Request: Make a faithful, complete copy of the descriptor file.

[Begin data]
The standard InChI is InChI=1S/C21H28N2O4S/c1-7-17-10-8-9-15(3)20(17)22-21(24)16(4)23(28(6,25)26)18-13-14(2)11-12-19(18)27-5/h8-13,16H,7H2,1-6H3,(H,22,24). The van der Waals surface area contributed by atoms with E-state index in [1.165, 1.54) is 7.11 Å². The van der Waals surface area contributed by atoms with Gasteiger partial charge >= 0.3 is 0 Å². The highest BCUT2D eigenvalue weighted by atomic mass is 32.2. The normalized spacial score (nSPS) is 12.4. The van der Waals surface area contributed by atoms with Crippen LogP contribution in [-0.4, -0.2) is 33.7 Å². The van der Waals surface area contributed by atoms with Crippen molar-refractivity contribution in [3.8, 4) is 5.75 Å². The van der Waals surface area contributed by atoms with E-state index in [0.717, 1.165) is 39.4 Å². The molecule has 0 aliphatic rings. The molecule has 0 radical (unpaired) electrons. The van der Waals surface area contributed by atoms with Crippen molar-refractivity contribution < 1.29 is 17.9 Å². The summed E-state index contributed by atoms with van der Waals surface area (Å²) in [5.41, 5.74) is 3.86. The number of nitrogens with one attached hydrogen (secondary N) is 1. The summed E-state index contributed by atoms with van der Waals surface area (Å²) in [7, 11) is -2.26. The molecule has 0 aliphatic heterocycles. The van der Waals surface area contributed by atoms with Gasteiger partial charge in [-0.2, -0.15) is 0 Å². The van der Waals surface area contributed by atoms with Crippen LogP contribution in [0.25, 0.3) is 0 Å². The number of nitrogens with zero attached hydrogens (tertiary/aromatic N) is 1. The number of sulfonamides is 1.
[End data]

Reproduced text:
The standard InChI is InChI=1S/C21H28N2O4S/c1-7-17-10-8-9-15(3)20(17)22-21(24)16(4)23(28(6,25)26)18-13-14(2)11-12-19(18)27-5/h8-13,16H,7H2,1-6H3,(H,22,24). The van der Waals surface area contributed by atoms with E-state index in [1.165, 1.54) is 7.11 Å². The van der Waals surface area contributed by atoms with Gasteiger partial charge >= 0.3 is 0 Å². The highest BCUT2D eigenvalue weighted by atomic mass is 32.2. The normalized spacial score (nSPS) is 12.4. The van der Waals surface area contributed by atoms with Crippen LogP contribution in [-0.4, -0.2) is 33.7 Å². The van der Waals surface area contributed by atoms with Crippen molar-refractivity contribution in [3.8, 4) is 5.75 Å². The van der Waals surface area contributed by atoms with E-state index in [0.717, 1.165) is 39.4 Å². The molecule has 0 aliphatic rings. The molecule has 0 radical (unpaired) electrons. The van der Waals surface area contributed by atoms with Crippen molar-refractivity contribution < 1.29 is 17.9 Å². The summed E-state index contributed by atoms with van der Waals surface area (Å²) in [5.41, 5.74) is 3.86. The number of nitrogens with one attached hydrogen (secondary N) is 1. The summed E-state index contributed by atoms with van der Waals surface area (Å²) in [7, 11) is -2.26. The molecule has 0 aliphatic heterocycles. The van der Waals surface area contributed by atoms with Gasteiger partial charge in [-0.2, -0.15) is 0 Å². The van der Waals surface area contributed by atoms with Crippen LogP contribution in [0.25, 0.3) is 0 Å². The number of nitrogens with zero attached hydrogens (tertiary/aromatic N) is 1. The number of sulfonamides is 1.